Move in the city (Understand your shutter)

Move in the city (Understand your shutter)

How would you want to paint or draw on your paper? It’s the same question as for how would you want to take your picture.

We could use a ruler and a pencil to draw a nice architecture drawing or used the paintbrush to paint the beauty of the dancer under the sunset. But we won’t use the ruler for sketching the dancer or use the paint brush to draw the architectural drawing, will we?

Of course, I for one strongly believe in basic and foundation, that’s the knowledge for us to understand our tools and they are all correlated, especially photography where it’s a perfect mixture of science and art. So, once we understand all these, it will be time for us to explore the limitation, break the rules and create arts.

Too often, we get the comments from rules & technology guardian who concern only the exposure, sharpness, bokeh, depth-of-field, one-third rules, noise, composition, corrected colour, etc. These rules guide us but shouldn’t rule us. But of course, there’s always the visual principal that we can’t break away from: Balance, Consistency, Hierarchy, Proportion, etc. And also the context of the message, the motive, the interaction, the vision. Thus the basic knowledge of the arts is far more important and it takes us forever to study, compare to the effortless guidelines (rules).

Shutter, one of the primary component of a photograph taken, need our full attention to use it well. We know its function very clearly, it controls the time of the image exposed on our sensor/film, corresponding with the aperture to capture the amount of light for the exposure we wanted. And the faster shutter, the better it freezes the moment.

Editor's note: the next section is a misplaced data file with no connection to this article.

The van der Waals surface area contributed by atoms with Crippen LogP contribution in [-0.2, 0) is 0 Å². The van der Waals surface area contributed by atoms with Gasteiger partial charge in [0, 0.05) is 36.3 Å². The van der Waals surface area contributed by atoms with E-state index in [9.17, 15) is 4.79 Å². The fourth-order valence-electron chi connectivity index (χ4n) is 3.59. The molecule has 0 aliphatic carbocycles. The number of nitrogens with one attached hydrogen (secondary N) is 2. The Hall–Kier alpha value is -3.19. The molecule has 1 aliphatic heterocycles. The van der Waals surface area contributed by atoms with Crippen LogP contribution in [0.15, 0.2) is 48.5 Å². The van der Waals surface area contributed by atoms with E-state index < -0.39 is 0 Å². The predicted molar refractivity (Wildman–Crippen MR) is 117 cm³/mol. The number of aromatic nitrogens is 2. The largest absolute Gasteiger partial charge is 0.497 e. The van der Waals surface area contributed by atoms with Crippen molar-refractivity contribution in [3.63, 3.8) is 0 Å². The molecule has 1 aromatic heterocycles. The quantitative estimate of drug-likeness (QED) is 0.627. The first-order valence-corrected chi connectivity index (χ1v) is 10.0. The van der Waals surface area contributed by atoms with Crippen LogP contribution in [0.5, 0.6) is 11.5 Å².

Thus, rules guardian start creates guides, sport > fast action > high speed > sharper image, then dark time > need more light > slow shutter > tripod, then water/light trail > continuous flow > slow speed > tripod, the list goes on. These are not wrong, in fact they are all good guide, only when it fall into our vision.

The more you understand what shutter can do to the image, then you can control your image.

Take the Shot

I wanted an image with dynamic motion of pedestrian, to show the fast pace of city (it works well to deliver the sense of movement to the audience). The swinging direction gives it a more interesting visual movement to the visual track of the viewer will go back and forth within the frame.

I used a shutter priority mode and 1/15 speed was chosen, it’s slow enough for me to move my camera around while the shutter is open. To give a nice “blur”, swing the camera before pressing the shutter release and continue swinging after the shutter close.

Total of 3 shot was taken and this is the closest to what I visualised in my mind.

Post Processing

I used Adobe Lightroom for the post-processing, colour has been enhanced and I pushed the contrast to a higher level to give a more “graphical” look.

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